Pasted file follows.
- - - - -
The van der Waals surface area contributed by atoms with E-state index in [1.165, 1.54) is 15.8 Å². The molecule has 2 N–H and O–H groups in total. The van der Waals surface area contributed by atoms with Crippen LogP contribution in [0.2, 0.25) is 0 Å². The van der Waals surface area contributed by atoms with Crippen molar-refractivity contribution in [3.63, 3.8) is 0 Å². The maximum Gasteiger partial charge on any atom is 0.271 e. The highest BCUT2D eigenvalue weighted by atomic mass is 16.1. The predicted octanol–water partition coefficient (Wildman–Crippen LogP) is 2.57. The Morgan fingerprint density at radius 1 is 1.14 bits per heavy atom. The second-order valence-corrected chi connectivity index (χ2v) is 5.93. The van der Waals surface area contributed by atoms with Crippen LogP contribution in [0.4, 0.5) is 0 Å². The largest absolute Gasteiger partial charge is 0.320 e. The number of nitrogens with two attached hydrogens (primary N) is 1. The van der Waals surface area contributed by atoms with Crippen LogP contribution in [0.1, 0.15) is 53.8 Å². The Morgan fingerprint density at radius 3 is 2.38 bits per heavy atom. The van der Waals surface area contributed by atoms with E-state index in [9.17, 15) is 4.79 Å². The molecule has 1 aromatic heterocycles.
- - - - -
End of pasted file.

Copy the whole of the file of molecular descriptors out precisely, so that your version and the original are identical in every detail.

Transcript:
The van der Waals surface area contributed by atoms with E-state index in [1.165, 1.54) is 15.8 Å². The molecule has 2 N–H and O–H groups in total. The van der Waals surface area contributed by atoms with Crippen LogP contribution in [0.2, 0.25) is 0 Å². The van der Waals surface area contributed by atoms with Crippen molar-refractivity contribution in [3.63, 3.8) is 0 Å². The maximum Gasteiger partial charge on any atom is 0.271 e. The highest BCUT2D eigenvalue weighted by atomic mass is 16.1. The predicted octanol–water partition coefficient (Wildman–Crippen LogP) is 2.57. The Morgan fingerprint density at radius 1 is 1.14 bits per heavy atom. The second-order valence-corrected chi connectivity index (χ2v) is 5.93. The van der Waals surface area contributed by atoms with Crippen LogP contribution in [0.4, 0.5) is 0 Å². The largest absolute Gasteiger partial charge is 0.320 e. The number of nitrogens with two attached hydrogens (primary N) is 1. The van der Waals surface area contributed by atoms with Crippen LogP contribution in [0.1, 0.15) is 53.8 Å². The Morgan fingerprint density at radius 3 is 2.38 bits per heavy atom. The van der Waals surface area contributed by atoms with E-state index in [9.17, 15) is 4.79 Å². The molecule has 1 aromatic heterocycles.